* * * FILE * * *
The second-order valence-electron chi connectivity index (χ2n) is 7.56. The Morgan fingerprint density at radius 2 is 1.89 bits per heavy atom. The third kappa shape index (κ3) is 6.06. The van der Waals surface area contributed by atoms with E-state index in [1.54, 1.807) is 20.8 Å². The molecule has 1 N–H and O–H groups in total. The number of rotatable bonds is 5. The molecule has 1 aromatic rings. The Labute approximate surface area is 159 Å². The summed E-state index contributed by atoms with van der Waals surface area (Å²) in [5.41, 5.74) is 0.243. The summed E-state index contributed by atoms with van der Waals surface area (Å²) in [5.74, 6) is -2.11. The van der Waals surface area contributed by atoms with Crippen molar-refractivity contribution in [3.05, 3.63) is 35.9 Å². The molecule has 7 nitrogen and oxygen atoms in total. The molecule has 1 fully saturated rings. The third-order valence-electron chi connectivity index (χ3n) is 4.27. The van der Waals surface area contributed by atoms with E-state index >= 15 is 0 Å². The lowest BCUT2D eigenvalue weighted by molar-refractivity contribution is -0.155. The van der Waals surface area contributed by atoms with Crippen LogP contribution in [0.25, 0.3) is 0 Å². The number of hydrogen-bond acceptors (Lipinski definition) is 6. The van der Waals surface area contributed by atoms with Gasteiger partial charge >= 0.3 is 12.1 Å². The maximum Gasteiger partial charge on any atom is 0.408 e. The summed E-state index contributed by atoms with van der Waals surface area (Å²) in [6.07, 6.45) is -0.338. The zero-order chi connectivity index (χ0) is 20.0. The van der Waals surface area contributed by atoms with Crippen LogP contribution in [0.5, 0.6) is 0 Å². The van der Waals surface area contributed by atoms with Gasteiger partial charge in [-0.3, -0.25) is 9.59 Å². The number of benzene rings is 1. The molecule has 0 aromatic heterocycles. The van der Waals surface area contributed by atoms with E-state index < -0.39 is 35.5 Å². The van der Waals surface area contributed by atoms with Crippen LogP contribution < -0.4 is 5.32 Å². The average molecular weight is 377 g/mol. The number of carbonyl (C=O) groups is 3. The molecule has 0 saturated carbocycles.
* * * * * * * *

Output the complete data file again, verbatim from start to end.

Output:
The second-order valence-electron chi connectivity index (χ2n) is 7.56. The Morgan fingerprint density at radius 2 is 1.89 bits per heavy atom. The third kappa shape index (κ3) is 6.06. The van der Waals surface area contributed by atoms with E-state index in [1.54, 1.807) is 20.8 Å². The molecule has 1 N–H and O–H groups in total. The number of rotatable bonds is 5. The molecule has 1 aromatic rings. The Labute approximate surface area is 159 Å². The summed E-state index contributed by atoms with van der Waals surface area (Å²) in [5.41, 5.74) is 0.243. The summed E-state index contributed by atoms with van der Waals surface area (Å²) in [5.74, 6) is -2.11. The van der Waals surface area contributed by atoms with Crippen molar-refractivity contribution in [3.05, 3.63) is 35.9 Å². The molecule has 7 nitrogen and oxygen atoms in total. The molecule has 1 fully saturated rings. The third-order valence-electron chi connectivity index (χ3n) is 4.27. The van der Waals surface area contributed by atoms with E-state index >= 15 is 0 Å². The lowest BCUT2D eigenvalue weighted by molar-refractivity contribution is -0.155. The van der Waals surface area contributed by atoms with Crippen LogP contribution in [0.25, 0.3) is 0 Å². The number of hydrogen-bond acceptors (Lipinski definition) is 6. The van der Waals surface area contributed by atoms with Gasteiger partial charge >= 0.3 is 12.1 Å². The maximum Gasteiger partial charge on any atom is 0.408 e. The summed E-state index contributed by atoms with van der Waals surface area (Å²) in [6.07, 6.45) is -0.338. The zero-order chi connectivity index (χ0) is 20.0. The van der Waals surface area contributed by atoms with Crippen LogP contribution in [0.5, 0.6) is 0 Å². The van der Waals surface area contributed by atoms with Gasteiger partial charge in [-0.3, -0.25) is 9.59 Å². The number of benzene rings is 1. The molecule has 0 aromatic heterocycles. The van der Waals surface area contributed by atoms with E-state index < -0.39 is 35.5 Å². The van der Waals surface area contributed by atoms with Crippen LogP contribution < -0.4 is 5.32 Å². The average molecular weight is 377 g/mol. The number of carbonyl (C=O) groups is 3. The molecule has 0 saturated carbocycles.